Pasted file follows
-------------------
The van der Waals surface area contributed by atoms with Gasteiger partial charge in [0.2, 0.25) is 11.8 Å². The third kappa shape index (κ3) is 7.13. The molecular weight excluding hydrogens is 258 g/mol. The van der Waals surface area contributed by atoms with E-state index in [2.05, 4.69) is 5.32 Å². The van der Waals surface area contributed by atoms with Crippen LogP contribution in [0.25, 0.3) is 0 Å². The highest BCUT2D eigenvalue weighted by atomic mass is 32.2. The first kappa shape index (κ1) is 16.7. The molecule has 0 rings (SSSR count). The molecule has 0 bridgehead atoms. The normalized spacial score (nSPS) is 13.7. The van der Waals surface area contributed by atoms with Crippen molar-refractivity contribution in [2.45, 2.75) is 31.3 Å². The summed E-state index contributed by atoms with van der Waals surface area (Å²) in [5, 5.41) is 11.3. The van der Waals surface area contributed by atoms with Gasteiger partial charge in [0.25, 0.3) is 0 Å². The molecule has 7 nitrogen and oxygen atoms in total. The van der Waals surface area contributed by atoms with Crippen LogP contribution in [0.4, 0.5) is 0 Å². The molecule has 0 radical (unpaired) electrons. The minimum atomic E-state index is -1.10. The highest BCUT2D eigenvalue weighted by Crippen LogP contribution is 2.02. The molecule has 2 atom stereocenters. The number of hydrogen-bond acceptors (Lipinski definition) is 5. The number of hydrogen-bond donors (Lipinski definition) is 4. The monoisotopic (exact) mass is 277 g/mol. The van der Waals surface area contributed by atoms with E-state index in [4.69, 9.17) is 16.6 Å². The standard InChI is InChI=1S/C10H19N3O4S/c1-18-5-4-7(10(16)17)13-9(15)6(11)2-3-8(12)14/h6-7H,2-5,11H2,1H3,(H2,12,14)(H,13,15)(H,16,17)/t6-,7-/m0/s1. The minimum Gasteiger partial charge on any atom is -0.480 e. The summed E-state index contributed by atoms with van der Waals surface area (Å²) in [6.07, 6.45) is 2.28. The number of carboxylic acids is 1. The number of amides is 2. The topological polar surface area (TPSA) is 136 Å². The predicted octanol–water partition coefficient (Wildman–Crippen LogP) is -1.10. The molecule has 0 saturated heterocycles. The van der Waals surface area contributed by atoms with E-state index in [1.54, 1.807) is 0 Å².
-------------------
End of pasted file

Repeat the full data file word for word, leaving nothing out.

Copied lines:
The van der Waals surface area contributed by atoms with Gasteiger partial charge in [0.2, 0.25) is 11.8 Å². The third kappa shape index (κ3) is 7.13. The molecular weight excluding hydrogens is 258 g/mol. The van der Waals surface area contributed by atoms with E-state index in [2.05, 4.69) is 5.32 Å². The van der Waals surface area contributed by atoms with Crippen LogP contribution in [0.25, 0.3) is 0 Å². The highest BCUT2D eigenvalue weighted by atomic mass is 32.2. The first kappa shape index (κ1) is 16.7. The molecule has 0 rings (SSSR count). The molecule has 0 bridgehead atoms. The normalized spacial score (nSPS) is 13.7. The van der Waals surface area contributed by atoms with Crippen molar-refractivity contribution in [2.45, 2.75) is 31.3 Å². The summed E-state index contributed by atoms with van der Waals surface area (Å²) in [5, 5.41) is 11.3. The van der Waals surface area contributed by atoms with Gasteiger partial charge in [0.25, 0.3) is 0 Å². The molecule has 7 nitrogen and oxygen atoms in total. The van der Waals surface area contributed by atoms with Crippen LogP contribution in [0.4, 0.5) is 0 Å². The molecule has 0 radical (unpaired) electrons. The minimum atomic E-state index is -1.10. The highest BCUT2D eigenvalue weighted by Crippen LogP contribution is 2.02. The molecule has 2 atom stereocenters. The number of hydrogen-bond acceptors (Lipinski definition) is 5. The number of hydrogen-bond donors (Lipinski definition) is 4. The monoisotopic (exact) mass is 277 g/mol. The van der Waals surface area contributed by atoms with E-state index in [4.69, 9.17) is 16.6 Å². The standard InChI is InChI=1S/C10H19N3O4S/c1-18-5-4-7(10(16)17)13-9(15)6(11)2-3-8(12)14/h6-7H,2-5,11H2,1H3,(H2,12,14)(H,13,15)(H,16,17)/t6-,7-/m0/s1. The minimum Gasteiger partial charge on any atom is -0.480 e. The summed E-state index contributed by atoms with van der Waals surface area (Å²) in [6.07, 6.45) is 2.28. The number of carboxylic acids is 1. The number of amides is 2. The topological polar surface area (TPSA) is 136 Å². The predicted octanol–water partition coefficient (Wildman–Crippen LogP) is -1.10. The molecule has 0 saturated heterocycles. The van der Waals surface area contributed by atoms with E-state index in [1.54, 1.807) is 0 Å².